Space still available for hybrid ICPSR course (July 8-12, 2024): “Sensitivity Analysis: Quantifying the Robustness of Inferences to Alternative Factors or Data."

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Ken Frank

May 30, 2024, 12:07:06 PMMay 30
to KonFound-it!

Hope you are well.


I will be teaching an ICPSR Summer Workshop, "Sensitivity Analysis: Quantifying the Robustness of Inferences to Alternative Factors or Data," July 8-12, 2024. Hybrid (virtual, FtF in Ann Arbor, MI, with asynchronous access to materials).  See more details below.


Most social scientists need to consider the unobserved conditions that could change an inference. This workshop is about the statistical tools (R,  Stata or the konfound-it app) to do just that, quantifying the strength of evidence to inform policy, practice, or general social science.


The workshop is a full 20 instruction hours of instruction including opportunities to adapt to specific models such as mediation, moderation, diff in diff, logistic regression, hazard/cox regression, multilevel models, differential attrition from treatment groups, etc.


Go here to register. Group discounts available as well.





Sensitivity Analysis: Quantifying the Robustness of Inferences to Alternative Factors or Data," July 8-12, 2024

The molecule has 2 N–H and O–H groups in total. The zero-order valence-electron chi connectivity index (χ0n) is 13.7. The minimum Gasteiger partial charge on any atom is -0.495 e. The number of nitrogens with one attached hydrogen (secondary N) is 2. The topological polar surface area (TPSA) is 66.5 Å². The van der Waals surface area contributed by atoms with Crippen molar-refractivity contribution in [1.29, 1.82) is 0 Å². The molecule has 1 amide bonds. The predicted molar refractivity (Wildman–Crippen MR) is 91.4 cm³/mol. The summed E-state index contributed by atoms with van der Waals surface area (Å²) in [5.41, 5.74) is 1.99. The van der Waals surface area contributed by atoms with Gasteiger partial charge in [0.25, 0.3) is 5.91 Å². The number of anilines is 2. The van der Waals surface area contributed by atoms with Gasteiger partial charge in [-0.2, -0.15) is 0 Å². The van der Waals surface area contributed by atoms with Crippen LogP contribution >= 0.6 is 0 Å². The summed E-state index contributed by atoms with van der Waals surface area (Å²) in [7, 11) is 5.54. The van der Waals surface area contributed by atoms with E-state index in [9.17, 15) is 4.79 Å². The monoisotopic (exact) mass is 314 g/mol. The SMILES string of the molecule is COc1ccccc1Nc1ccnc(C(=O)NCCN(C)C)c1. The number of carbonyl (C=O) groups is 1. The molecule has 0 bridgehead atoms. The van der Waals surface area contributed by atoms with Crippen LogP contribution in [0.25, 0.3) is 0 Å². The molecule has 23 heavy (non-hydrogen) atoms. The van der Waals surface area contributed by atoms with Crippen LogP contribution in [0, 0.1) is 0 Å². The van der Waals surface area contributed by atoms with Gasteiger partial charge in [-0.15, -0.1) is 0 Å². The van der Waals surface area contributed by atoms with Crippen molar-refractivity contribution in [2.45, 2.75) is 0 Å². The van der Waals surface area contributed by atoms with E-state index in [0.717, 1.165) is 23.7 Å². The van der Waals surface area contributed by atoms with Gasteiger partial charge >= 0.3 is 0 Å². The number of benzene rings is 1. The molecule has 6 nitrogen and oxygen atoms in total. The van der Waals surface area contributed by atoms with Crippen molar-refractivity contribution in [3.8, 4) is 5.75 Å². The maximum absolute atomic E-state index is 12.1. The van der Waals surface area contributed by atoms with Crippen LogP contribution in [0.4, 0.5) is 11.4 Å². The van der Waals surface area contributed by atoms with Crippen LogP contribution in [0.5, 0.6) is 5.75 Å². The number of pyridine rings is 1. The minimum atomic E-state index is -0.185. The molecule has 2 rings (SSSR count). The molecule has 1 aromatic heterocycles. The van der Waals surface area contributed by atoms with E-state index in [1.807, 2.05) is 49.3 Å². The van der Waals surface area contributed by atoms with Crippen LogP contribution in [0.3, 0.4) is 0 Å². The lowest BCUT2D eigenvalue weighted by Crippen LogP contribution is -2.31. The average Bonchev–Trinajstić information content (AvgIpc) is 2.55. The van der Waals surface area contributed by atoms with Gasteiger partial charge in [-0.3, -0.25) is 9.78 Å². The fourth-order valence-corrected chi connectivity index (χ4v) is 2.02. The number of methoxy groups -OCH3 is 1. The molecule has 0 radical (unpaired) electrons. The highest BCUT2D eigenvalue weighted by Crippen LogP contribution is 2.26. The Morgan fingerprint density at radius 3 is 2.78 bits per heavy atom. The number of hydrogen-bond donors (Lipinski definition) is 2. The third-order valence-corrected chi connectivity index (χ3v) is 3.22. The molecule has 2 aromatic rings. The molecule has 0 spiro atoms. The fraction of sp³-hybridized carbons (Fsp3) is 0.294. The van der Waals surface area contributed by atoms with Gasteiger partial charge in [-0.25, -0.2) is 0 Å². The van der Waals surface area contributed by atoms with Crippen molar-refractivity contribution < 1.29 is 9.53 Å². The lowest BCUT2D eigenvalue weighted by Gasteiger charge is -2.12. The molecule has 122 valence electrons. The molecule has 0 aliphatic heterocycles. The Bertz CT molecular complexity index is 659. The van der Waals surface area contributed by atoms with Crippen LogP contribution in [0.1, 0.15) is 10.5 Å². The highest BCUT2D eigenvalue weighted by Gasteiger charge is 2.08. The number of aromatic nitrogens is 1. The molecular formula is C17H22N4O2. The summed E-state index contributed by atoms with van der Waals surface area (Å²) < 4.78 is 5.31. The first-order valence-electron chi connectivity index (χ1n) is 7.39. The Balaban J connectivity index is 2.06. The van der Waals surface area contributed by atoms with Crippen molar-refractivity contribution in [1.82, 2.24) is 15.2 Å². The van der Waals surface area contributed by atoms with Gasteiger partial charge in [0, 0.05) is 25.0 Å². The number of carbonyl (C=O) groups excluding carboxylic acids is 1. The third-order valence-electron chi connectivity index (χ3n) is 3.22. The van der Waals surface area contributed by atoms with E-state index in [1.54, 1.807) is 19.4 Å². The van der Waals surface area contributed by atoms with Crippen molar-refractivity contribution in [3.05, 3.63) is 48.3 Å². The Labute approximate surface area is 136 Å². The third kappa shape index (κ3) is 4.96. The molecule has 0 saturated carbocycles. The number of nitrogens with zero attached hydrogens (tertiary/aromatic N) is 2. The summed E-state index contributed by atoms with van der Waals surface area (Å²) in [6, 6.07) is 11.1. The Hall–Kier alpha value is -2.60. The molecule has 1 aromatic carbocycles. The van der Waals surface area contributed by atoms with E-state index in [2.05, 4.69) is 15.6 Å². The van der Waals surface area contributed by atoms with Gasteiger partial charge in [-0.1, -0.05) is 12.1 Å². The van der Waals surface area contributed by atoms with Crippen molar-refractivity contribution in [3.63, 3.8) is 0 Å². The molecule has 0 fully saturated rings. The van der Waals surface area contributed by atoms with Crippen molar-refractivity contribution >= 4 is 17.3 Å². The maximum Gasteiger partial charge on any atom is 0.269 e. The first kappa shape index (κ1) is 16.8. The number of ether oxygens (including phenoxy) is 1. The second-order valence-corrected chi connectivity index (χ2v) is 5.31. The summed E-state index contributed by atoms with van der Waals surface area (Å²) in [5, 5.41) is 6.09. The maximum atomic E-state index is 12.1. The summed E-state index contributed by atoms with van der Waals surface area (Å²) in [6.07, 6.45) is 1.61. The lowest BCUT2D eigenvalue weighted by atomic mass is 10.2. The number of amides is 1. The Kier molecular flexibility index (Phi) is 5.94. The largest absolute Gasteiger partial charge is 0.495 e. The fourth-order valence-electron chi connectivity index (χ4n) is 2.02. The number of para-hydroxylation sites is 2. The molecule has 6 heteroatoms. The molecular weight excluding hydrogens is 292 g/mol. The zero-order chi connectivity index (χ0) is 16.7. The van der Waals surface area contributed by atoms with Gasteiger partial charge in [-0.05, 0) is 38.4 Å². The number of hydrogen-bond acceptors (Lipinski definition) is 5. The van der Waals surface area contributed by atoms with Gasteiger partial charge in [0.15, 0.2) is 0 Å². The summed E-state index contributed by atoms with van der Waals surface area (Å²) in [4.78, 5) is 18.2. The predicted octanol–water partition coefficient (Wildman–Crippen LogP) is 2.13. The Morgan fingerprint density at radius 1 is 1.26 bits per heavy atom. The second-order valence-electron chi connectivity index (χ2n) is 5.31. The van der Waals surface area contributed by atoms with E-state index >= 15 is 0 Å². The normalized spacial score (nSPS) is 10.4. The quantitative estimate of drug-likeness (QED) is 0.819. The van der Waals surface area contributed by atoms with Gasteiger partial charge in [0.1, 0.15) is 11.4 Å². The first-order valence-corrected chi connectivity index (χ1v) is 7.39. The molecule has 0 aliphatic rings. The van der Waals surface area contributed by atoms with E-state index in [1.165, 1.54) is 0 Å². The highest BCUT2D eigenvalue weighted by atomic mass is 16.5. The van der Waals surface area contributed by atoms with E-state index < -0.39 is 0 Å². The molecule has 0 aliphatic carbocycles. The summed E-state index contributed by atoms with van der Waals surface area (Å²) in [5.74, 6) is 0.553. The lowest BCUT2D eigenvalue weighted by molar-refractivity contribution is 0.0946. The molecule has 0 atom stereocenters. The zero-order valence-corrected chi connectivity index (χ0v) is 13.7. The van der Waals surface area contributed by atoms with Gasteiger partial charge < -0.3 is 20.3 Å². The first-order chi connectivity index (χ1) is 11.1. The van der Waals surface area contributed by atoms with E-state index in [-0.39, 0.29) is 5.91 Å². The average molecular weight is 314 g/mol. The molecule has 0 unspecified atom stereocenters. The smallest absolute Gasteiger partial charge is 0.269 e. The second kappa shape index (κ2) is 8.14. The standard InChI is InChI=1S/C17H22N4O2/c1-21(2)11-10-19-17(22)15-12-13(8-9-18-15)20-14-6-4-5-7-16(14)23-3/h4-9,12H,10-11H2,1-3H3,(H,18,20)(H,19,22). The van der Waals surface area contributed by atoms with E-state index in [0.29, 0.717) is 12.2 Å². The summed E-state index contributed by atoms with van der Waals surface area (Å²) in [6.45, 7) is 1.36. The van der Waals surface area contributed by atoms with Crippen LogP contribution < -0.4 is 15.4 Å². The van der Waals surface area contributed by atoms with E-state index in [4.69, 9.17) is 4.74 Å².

The phrase “But have you controlled for …” is fundamental to social science but can also create a quandary. Even after controlling for the most likely alternative explanations for an inferred effect there may be some alternative explanation that cannot be ruled out with observed data.  The first response is to develop the best models that maximally leverage the available data. After that, sensitivity analyses can inform discourse about an inference by quantifying the unobserved conditions necessary to change the inference.

Specifically, in this course participants will learn how to generate statements such as “An omitted variable would have to be correlated at ___ with the predictor of interest and with the outcome to change the inference.” Or “To invalidate the inference, __% of the data would have to be replaced with counterfactual cases for which the treatment had no effect.” Because these statements express sensitivity in terms of correlations or cases they have wide accessibility. Rooted in the foundations of the general linear model and potential outcomes, the techniques can be adapted to a range of analyses, including logistic regression, propensity-based approaches, and multilevel models. As a result, they can broadly facilitate discourse about inferences among researchers who seek to make an inference, challengers of that inference, policymakers and clinicians.

Participants in this sensitivity course will learn statistical conceptualization, application, and software including the pkonfound commands in R (Stata also available) as well as the app Participants should be familiar with statistical control as in the general linear model (i.e., regression). Participants should have their preferred statistical software installed on their computer, and optimally to have identified one or more statistical inferences (e.g., published, straight from recent output) for which they would like to quantify the robustness.


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